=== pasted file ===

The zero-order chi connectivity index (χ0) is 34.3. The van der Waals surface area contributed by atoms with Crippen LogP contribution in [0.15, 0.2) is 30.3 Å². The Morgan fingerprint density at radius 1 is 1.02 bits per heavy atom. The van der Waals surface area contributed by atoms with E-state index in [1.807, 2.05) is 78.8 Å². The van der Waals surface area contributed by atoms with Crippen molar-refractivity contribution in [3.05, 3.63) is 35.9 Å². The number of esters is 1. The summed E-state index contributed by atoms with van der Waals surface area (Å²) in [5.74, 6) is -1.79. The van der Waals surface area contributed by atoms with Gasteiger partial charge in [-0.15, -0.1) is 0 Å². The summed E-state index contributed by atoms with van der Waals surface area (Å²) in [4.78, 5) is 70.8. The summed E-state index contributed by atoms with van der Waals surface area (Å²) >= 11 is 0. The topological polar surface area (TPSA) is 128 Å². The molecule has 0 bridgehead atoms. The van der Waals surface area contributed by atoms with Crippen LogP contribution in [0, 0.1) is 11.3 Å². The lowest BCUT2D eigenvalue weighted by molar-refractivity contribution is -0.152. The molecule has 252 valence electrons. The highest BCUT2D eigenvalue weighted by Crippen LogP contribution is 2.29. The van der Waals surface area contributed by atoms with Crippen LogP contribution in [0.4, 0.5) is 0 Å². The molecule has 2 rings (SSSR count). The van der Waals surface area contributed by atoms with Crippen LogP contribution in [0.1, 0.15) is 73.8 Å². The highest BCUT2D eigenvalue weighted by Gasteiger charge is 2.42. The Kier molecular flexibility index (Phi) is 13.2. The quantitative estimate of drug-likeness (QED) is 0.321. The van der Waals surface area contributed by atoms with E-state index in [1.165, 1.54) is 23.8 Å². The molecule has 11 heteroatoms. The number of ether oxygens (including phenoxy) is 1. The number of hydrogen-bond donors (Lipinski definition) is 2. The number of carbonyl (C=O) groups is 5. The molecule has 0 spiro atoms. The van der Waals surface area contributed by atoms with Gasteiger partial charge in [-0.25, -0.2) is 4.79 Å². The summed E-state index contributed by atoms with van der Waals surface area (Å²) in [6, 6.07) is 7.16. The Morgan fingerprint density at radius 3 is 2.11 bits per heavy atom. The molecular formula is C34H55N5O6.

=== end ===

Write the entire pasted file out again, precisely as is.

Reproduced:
The zero-order chi connectivity index (χ0) is 34.3. The van der Waals surface area contributed by atoms with Crippen LogP contribution in [0.15, 0.2) is 30.3 Å². The Morgan fingerprint density at radius 1 is 1.02 bits per heavy atom. The van der Waals surface area contributed by atoms with E-state index in [1.807, 2.05) is 78.8 Å². The van der Waals surface area contributed by atoms with Crippen molar-refractivity contribution in [3.05, 3.63) is 35.9 Å². The number of esters is 1. The summed E-state index contributed by atoms with van der Waals surface area (Å²) in [5.74, 6) is -1.79. The van der Waals surface area contributed by atoms with Gasteiger partial charge in [-0.15, -0.1) is 0 Å². The summed E-state index contributed by atoms with van der Waals surface area (Å²) in [4.78, 5) is 70.8. The summed E-state index contributed by atoms with van der Waals surface area (Å²) >= 11 is 0. The topological polar surface area (TPSA) is 128 Å². The molecule has 0 bridgehead atoms. The van der Waals surface area contributed by atoms with Crippen LogP contribution in [0, 0.1) is 11.3 Å². The lowest BCUT2D eigenvalue weighted by molar-refractivity contribution is -0.152. The molecule has 252 valence electrons. The highest BCUT2D eigenvalue weighted by Crippen LogP contribution is 2.29. The van der Waals surface area contributed by atoms with Crippen LogP contribution in [0.4, 0.5) is 0 Å². The molecule has 2 rings (SSSR count). The van der Waals surface area contributed by atoms with Crippen LogP contribution in [0.1, 0.15) is 73.8 Å². The highest BCUT2D eigenvalue weighted by Gasteiger charge is 2.42. The Kier molecular flexibility index (Phi) is 13.2. The quantitative estimate of drug-likeness (QED) is 0.321. The van der Waals surface area contributed by atoms with E-state index in [1.165, 1.54) is 23.8 Å². The molecule has 11 heteroatoms. The number of ether oxygens (including phenoxy) is 1. The number of hydrogen-bond donors (Lipinski definition) is 2. The number of carbonyl (C=O) groups is 5. The molecule has 0 spiro atoms. The van der Waals surface area contributed by atoms with Gasteiger partial charge in [-0.25, -0.2) is 4.79 Å². The summed E-state index contributed by atoms with van der Waals surface area (Å²) in [6, 6.07) is 7.16. The Morgan fingerprint density at radius 3 is 2.11 bits per heavy atom. The molecular formula is C34H55N5O6.